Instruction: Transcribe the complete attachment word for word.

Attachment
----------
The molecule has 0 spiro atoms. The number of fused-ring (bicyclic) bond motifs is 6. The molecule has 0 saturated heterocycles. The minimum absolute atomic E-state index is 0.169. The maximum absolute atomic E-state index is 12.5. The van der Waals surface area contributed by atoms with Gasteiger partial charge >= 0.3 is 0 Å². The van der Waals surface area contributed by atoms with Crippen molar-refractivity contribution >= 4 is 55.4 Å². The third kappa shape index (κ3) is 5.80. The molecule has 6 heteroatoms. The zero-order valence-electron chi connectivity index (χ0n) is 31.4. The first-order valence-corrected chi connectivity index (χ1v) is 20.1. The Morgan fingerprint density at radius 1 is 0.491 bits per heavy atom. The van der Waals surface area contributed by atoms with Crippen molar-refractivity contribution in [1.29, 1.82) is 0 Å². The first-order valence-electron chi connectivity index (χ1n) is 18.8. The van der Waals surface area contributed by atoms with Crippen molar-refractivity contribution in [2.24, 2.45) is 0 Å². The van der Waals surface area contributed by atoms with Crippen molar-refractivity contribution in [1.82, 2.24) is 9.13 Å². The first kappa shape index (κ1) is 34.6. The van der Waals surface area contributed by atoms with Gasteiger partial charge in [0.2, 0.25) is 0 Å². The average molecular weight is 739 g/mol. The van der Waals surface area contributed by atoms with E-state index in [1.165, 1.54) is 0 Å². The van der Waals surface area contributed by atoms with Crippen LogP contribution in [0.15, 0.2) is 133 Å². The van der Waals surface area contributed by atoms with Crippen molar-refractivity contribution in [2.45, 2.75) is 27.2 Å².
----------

The molecule has 0 spiro atoms. The number of fused-ring (bicyclic) bond motifs is 6. The molecule has 0 saturated heterocycles. The minimum absolute atomic E-state index is 0.169. The maximum absolute atomic E-state index is 12.5. The van der Waals surface area contributed by atoms with Gasteiger partial charge >= 0.3 is 0 Å². The van der Waals surface area contributed by atoms with Crippen molar-refractivity contribution >= 4 is 55.4 Å². The third kappa shape index (κ3) is 5.80. The molecule has 6 heteroatoms. The zero-order valence-electron chi connectivity index (χ0n) is 31.4. The first-order valence-corrected chi connectivity index (χ1v) is 20.1. The Morgan fingerprint density at radius 1 is 0.491 bits per heavy atom. The van der Waals surface area contributed by atoms with Crippen molar-refractivity contribution in [1.29, 1.82) is 0 Å². The first-order valence-electron chi connectivity index (χ1n) is 18.8. The van der Waals surface area contributed by atoms with Crippen molar-refractivity contribution in [2.24, 2.45) is 0 Å². The van der Waals surface area contributed by atoms with Crippen molar-refractivity contribution in [1.82, 2.24) is 9.13 Å². The first kappa shape index (κ1) is 34.6. The van der Waals surface area contributed by atoms with Gasteiger partial charge in [0.2, 0.25) is 0 Å². The average molecular weight is 739 g/mol. The van der Waals surface area contributed by atoms with E-state index in [1.165, 1.54) is 0 Å². The van der Waals surface area contributed by atoms with Crippen LogP contribution in [0.15, 0.2) is 133 Å². The van der Waals surface area contributed by atoms with Crippen molar-refractivity contribution in [2.45, 2.75) is 27.2 Å².